Given the tight labor market, organizations are turning attention to new forms of training to upskill employees and prepare the ranks for the future of work. According to Deloitte’s 2019 Global Human Capital Trends study, the No. 1 trend for 2019 is the need to change the way people learn — a goal cited by 86 percent of responding organizations. Twenty-four percent of execs responding to the Deloitte study cited a need to reskill their workforce. In addition, the Deloitte study identified three ways companies should evolve their internal learning and training practices — via personalization, integration with work and towards lifelong models.

“The challenge being a business leader is that not only do you have to plan for jobs you can’t fill now, but the landscape is changing, and you have to plan for positions and categories you haven’t yet anticipated,” says John Karren, digital workforce leader at PcW. “What that does to the learning ecosystem is that instead of training for specific skills, you have to look at the capabilities you are trying to drive.” PcW’s digital workforce practice has defined the core capability set as data visualization, data analytics and automation, he says.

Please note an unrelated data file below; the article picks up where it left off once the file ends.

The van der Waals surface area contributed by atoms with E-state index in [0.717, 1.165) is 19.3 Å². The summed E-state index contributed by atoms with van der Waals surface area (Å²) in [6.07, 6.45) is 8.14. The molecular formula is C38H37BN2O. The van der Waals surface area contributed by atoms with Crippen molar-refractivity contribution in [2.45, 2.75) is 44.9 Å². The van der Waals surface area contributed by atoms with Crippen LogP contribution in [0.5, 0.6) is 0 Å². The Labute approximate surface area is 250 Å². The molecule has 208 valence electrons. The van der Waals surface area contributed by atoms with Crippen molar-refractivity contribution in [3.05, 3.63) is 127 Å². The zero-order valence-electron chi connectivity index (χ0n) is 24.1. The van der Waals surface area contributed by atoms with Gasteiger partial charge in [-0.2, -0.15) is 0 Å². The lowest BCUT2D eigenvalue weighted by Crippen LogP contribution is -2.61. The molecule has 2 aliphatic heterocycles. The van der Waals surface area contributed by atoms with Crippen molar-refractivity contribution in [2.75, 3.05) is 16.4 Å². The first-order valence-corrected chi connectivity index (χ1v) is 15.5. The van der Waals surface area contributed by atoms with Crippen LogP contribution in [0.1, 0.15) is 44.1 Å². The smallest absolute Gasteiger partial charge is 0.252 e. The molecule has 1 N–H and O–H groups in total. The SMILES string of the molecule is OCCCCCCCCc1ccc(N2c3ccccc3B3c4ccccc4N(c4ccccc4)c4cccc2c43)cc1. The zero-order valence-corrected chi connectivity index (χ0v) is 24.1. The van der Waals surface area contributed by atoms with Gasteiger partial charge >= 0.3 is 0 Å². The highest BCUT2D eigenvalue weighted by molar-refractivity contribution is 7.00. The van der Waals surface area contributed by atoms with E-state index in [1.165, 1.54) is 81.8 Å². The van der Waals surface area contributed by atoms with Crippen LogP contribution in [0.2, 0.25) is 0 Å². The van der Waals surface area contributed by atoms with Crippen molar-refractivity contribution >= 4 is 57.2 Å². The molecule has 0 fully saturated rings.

A moving target

As automation technologies alter the nature of work and the pace of change accelerates, the skills required to stay current is a constantly moving target. Companies want employees to be fluent in data science or 3D printing skills, but the technologies are evolving so quickly that a traditional classroom-style training curriculum relevant six months ago can become outdated in short order.

At the same time, fewer organizations have the budgets or time to send employees off to weeks-long, in-classroom training. Moreover, the ubiquity of cellphones and other digital devices has upended how people want to consume content. Increasingly, employees want access to enterprise business content in digestible chunks, including short videos, much like what they access in their personal lives. This has spawned a whole new chapter in corporate training, including digital learning platforms that use gamification and social techniques to foster anytime, anywhere, self-directed learning. There is also a shift to micro learning initiatives that allow employees to take in specific bursts of information in support of the concept of around-the-clock learning.

“You have to understand your audience from an employee perspective and craft content that matches their ability and their needs on how to consume it,” says John Morhous, chief experience officer at US Flight Centre Travel Group, a global travel agency brand. “If you’ve got younger people, you can’t provide a 20-page policy document — if you’re an organization full of lawyers, a 20-page policy document works fine.” To solve its training needs, FCTG, with 23,000 people worldwide, has implemented a workplace learning platform that mirrors the Facebook user experience to allow its employees to consume information in a social media style, through 30-second video clips, quizzes, and other bite-sized chunks.